The result of a gamma ray burst detection survey is shown in the featured image from JPL. Each blue dot represents a gamma ray burst (GRB) detected by the team as observed relative to the Milky Way. The discovery team of Hungarian and U.S. astronomers are calling the structure a “ring.”
The nine GRB’s at center of the photo appear to form a spiral, not a ring. Regardless, that ‘ring’ is measured at 1,720 Mega-parsecs – that’s five billion light years. The ring is believed to be 2,770 Mpc distant, in the 0.78 < z < 0.86 range for red shift.
Statistical analysis indicates a one in 20,000 probability this complex formation isn’t chance. The findings were published on July 27 in the Monthly Notices of the Royal Astronomical Society.
Team leader, Lajos Balazs of Konkoly Observatory in Budapest, told Phys.org, “Until now, GRBs are the only objects for which we know the spatial distribution in the whole observable universe. All other objects are complete only in a restricted part of the sky. Our discovery has revealed a large-scale regular feature not known before. Large scale objects like GRB groups have been known already, but such a regular circular structure was a surprise.”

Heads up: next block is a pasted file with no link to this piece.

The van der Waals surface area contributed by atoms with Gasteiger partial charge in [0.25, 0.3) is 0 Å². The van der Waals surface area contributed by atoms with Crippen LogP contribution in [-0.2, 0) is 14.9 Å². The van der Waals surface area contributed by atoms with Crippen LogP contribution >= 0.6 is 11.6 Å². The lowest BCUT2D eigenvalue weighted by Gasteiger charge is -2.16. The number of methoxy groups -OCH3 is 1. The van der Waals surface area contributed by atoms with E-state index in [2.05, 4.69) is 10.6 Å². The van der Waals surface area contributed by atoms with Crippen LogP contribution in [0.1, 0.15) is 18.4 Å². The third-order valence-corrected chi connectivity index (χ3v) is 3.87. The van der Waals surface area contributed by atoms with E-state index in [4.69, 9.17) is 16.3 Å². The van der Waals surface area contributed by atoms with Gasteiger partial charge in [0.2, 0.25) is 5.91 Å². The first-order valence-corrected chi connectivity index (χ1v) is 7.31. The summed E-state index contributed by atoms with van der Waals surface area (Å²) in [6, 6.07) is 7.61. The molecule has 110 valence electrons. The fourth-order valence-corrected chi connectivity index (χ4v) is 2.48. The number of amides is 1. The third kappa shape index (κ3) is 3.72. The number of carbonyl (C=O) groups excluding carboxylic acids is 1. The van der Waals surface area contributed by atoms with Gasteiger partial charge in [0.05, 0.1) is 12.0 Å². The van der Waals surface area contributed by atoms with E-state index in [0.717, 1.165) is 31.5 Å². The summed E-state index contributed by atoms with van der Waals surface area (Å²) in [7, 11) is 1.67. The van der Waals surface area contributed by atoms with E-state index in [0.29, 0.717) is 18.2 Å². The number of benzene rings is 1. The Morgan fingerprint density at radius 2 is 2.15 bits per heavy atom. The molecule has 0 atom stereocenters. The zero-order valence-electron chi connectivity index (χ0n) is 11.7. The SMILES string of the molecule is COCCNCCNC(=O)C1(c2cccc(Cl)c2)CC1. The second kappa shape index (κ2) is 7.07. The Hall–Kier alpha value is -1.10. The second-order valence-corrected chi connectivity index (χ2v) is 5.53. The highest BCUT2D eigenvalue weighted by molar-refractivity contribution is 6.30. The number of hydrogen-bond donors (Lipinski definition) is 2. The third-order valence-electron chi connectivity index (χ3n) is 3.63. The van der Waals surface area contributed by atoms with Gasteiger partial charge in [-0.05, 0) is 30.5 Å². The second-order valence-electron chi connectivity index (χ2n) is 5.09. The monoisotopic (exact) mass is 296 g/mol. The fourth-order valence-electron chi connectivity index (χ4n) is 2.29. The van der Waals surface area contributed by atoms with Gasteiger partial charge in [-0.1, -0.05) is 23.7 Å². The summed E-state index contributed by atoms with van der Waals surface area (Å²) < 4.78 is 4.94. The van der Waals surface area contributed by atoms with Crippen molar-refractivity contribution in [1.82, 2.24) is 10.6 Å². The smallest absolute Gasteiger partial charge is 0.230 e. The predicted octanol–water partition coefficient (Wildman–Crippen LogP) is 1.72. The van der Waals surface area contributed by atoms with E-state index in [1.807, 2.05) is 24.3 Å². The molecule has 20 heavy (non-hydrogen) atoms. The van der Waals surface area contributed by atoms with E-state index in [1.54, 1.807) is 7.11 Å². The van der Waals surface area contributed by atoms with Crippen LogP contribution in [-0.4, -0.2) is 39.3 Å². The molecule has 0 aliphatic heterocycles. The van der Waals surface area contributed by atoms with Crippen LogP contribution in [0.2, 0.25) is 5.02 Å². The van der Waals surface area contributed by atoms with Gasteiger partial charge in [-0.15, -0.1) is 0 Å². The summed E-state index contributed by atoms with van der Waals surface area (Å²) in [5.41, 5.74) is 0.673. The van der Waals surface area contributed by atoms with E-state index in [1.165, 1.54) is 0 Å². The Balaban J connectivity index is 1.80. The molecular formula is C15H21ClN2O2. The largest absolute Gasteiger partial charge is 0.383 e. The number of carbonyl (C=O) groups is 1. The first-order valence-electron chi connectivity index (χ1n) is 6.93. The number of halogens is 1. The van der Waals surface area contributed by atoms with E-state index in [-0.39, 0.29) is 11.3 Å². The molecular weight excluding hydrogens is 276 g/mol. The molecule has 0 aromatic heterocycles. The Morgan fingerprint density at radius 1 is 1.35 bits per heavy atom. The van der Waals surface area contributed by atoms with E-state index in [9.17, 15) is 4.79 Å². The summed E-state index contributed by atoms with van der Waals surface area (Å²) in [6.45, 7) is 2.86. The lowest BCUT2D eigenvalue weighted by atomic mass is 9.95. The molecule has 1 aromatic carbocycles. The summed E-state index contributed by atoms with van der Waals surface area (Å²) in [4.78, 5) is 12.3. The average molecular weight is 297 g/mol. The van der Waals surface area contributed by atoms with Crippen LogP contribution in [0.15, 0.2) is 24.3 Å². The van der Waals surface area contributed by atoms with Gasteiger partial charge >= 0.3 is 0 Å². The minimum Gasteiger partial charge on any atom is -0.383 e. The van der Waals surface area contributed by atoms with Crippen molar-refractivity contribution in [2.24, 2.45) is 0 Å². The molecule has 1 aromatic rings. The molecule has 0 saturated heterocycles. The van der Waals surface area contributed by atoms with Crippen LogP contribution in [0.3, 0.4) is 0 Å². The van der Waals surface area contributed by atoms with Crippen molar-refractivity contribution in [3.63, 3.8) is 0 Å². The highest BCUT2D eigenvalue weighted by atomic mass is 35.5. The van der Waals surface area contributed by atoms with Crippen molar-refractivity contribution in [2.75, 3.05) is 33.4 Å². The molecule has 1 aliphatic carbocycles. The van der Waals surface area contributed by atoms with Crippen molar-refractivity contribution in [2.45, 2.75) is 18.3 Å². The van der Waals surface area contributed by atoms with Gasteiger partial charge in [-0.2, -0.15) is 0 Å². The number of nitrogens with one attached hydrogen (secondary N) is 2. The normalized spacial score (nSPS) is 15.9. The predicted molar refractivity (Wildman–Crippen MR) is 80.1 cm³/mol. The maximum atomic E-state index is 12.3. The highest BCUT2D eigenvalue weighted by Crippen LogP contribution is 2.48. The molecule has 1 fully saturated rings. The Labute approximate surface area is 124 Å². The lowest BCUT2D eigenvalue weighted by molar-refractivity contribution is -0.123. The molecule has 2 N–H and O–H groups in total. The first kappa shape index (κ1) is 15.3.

The findings claim a ring, but the astronomers told Phys.org they believe the shape to be a visual impression, and may actually be a spheroid seen head-on. They speculate it may be caused by a spatial harmonic of large-scale matter density distribution.